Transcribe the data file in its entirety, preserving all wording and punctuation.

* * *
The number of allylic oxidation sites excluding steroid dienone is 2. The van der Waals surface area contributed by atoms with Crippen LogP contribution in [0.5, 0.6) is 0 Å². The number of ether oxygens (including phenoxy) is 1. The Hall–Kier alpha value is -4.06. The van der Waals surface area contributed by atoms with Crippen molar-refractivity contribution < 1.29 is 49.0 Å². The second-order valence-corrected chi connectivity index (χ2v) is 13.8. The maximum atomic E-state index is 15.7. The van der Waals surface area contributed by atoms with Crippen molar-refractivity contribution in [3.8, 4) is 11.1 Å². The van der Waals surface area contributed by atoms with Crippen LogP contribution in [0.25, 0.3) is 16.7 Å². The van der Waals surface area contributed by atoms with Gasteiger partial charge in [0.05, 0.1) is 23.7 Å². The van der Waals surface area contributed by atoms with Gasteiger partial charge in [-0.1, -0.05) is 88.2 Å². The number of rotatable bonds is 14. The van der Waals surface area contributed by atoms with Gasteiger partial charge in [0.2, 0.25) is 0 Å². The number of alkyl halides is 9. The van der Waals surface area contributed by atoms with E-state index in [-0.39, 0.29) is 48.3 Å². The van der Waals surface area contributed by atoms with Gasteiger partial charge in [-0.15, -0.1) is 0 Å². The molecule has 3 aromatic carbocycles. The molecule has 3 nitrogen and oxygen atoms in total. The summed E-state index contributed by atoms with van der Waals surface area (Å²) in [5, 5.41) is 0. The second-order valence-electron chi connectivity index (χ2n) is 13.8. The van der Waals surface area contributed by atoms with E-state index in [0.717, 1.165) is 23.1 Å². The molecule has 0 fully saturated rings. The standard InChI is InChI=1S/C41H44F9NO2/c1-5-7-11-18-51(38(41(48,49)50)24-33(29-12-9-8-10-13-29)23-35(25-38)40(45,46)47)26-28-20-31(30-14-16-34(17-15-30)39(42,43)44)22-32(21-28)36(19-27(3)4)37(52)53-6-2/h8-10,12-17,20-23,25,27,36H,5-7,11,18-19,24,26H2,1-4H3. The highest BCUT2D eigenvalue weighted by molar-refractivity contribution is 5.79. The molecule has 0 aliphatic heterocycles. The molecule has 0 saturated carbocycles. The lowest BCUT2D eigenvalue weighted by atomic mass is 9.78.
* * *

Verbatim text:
The number of allylic oxidation sites excluding steroid dienone is 2. The van der Waals surface area contributed by atoms with Crippen LogP contribution in [0.5, 0.6) is 0 Å². The number of ether oxygens (including phenoxy) is 1. The Hall–Kier alpha value is -4.06. The van der Waals surface area contributed by atoms with Crippen molar-refractivity contribution < 1.29 is 49.0 Å². The second-order valence-corrected chi connectivity index (χ2v) is 13.8. The maximum atomic E-state index is 15.7. The van der Waals surface area contributed by atoms with Crippen molar-refractivity contribution in [3.8, 4) is 11.1 Å². The van der Waals surface area contributed by atoms with Crippen LogP contribution in [0.25, 0.3) is 16.7 Å². The van der Waals surface area contributed by atoms with Gasteiger partial charge in [0.05, 0.1) is 23.7 Å². The van der Waals surface area contributed by atoms with Gasteiger partial charge in [-0.1, -0.05) is 88.2 Å². The number of rotatable bonds is 14. The van der Waals surface area contributed by atoms with Gasteiger partial charge in [0.2, 0.25) is 0 Å². The number of alkyl halides is 9. The van der Waals surface area contributed by atoms with E-state index in [-0.39, 0.29) is 48.3 Å². The van der Waals surface area contributed by atoms with Gasteiger partial charge in [-0.15, -0.1) is 0 Å². The molecule has 3 aromatic carbocycles. The molecule has 3 nitrogen and oxygen atoms in total. The summed E-state index contributed by atoms with van der Waals surface area (Å²) in [5, 5.41) is 0. The second-order valence-electron chi connectivity index (χ2n) is 13.8. The van der Waals surface area contributed by atoms with E-state index in [0.717, 1.165) is 23.1 Å². The molecule has 0 fully saturated rings. The standard InChI is InChI=1S/C41H44F9NO2/c1-5-7-11-18-51(38(41(48,49)50)24-33(29-12-9-8-10-13-29)23-35(25-38)40(45,46)47)26-28-20-31(30-14-16-34(17-15-30)39(42,43)44)22-32(21-28)36(19-27(3)4)37(52)53-6-2/h8-10,12-17,20-23,25,27,36H,5-7,11,18-19,24,26H2,1-4H3. The highest BCUT2D eigenvalue weighted by molar-refractivity contribution is 5.79. The molecule has 0 aliphatic heterocycles. The molecule has 0 saturated carbocycles. The lowest BCUT2D eigenvalue weighted by atomic mass is 9.78.